Here’s another cat poem for you feline lovers. It was written in Italian by Giovanni Pascoli (1855 – 1912). Below you can listen to it on a YouTube video, follow along in Italian and then read the English translation. Enjoy!
Era una gatta, assai trita, e non era
d’alcuno, e, vecchia, aveva un suo gattino.
Ora, una notte, (su per il camino
s’ingolfava e rombava la bufera)
trassemi all’uscio il suon d’una preghiera,
e lei vidi e il suo figlio a lei vicino.
Mi spinse ella, in un dolce atto, il meschino
tra’ piedi; e sparve nella notte nera.
Che notte nera, piena di dolore!
Pianti e singulti e risa pazze e tetri
urli portava dai deserti il vento.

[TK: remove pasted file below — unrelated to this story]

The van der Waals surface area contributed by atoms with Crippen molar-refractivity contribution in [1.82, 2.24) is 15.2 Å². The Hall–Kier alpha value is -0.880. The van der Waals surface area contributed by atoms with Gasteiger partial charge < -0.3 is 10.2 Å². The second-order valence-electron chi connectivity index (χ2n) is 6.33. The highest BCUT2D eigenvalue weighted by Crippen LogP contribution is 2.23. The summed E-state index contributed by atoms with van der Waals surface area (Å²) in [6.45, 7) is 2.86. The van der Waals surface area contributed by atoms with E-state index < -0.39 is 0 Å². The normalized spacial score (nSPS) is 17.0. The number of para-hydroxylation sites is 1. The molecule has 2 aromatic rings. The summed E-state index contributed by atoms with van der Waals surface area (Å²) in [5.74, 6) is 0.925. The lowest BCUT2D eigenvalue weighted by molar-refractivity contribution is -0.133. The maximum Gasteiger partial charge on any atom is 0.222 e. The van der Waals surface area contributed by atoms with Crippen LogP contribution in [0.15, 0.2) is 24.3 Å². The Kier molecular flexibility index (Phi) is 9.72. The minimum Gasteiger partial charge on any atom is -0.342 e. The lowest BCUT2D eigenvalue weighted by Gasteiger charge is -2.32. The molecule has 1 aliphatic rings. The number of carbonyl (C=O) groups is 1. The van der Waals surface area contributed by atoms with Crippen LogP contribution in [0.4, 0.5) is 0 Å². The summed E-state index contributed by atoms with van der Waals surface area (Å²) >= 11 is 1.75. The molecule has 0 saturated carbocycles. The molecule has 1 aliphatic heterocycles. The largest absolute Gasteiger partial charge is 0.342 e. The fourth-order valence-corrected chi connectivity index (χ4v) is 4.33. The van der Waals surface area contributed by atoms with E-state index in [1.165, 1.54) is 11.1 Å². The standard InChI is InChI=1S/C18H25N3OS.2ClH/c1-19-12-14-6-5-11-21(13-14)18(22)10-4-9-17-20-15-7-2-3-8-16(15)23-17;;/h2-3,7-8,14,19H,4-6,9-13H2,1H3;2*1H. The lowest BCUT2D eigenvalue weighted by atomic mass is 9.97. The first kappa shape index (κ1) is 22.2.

E la pioggia cadea, vasto fragore,
sferzando i muri e scoppiettando ai vetri.
Facea le fusa il piccolo, contento.
There was a cat, very trite, and it wasn’t
Anybodies, and, old, it had its kitten.
Now, one night, (up the chimney
the storm gushed and roared)
the sound of a prayer drew me to the door
And I saw her and her kit next to her
She sweetly pushed the wretched thing
Between my feet and disappeared into the black night.
What a black night, full of pain!
Tears and sobs and mad laughter and dark
Howls brought in from the desert wind.
And the rain was falling, huge roars
Whipping the house walls and rattling the windows.
The little one was purring, contented.
Translation by Monique Palomares and Lisa Yannucci.
This article was posted on Sunday, November 21st, 2010 at 5:53 pm and is filed under Countries & Cultures, Giovanni Pascoli, Italian, Italian Poems, Italy, La Gatta, Languages, Mama Lisa, Poems, Poetry, Poets. You can follow any responses to this entry through the RSS 2.0 feed. You can leave a response, or trackback from your own site.
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